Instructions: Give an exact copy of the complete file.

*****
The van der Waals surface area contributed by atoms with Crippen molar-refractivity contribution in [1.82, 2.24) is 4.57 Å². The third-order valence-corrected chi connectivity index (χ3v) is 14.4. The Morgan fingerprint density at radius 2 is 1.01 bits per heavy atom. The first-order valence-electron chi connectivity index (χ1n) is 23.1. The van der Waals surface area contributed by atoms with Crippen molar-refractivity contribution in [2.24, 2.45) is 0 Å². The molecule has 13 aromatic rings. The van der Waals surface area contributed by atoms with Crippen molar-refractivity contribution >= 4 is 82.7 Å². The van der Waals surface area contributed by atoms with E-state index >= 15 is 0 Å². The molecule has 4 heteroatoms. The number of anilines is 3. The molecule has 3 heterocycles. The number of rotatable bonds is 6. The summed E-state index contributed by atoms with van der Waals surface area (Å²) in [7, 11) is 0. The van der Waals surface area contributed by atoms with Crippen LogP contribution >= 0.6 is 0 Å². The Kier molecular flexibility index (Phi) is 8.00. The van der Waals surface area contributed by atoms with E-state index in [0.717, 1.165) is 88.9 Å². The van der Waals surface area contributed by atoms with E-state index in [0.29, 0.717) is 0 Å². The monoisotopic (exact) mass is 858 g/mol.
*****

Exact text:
The van der Waals surface area contributed by atoms with Crippen molar-refractivity contribution in [1.82, 2.24) is 4.57 Å². The third-order valence-corrected chi connectivity index (χ3v) is 14.4. The Morgan fingerprint density at radius 2 is 1.01 bits per heavy atom. The first-order valence-electron chi connectivity index (χ1n) is 23.1. The van der Waals surface area contributed by atoms with Crippen molar-refractivity contribution in [2.24, 2.45) is 0 Å². The molecule has 13 aromatic rings. The van der Waals surface area contributed by atoms with Crippen molar-refractivity contribution >= 4 is 82.7 Å². The van der Waals surface area contributed by atoms with E-state index >= 15 is 0 Å². The molecule has 4 heteroatoms. The number of anilines is 3. The molecule has 3 heterocycles. The number of rotatable bonds is 6. The summed E-state index contributed by atoms with van der Waals surface area (Å²) in [7, 11) is 0. The van der Waals surface area contributed by atoms with Crippen LogP contribution >= 0.6 is 0 Å². The Kier molecular flexibility index (Phi) is 8.00. The van der Waals surface area contributed by atoms with E-state index in [0.717, 1.165) is 88.9 Å². The van der Waals surface area contributed by atoms with E-state index in [0.29, 0.717) is 0 Å². The monoisotopic (exact) mass is 858 g/mol.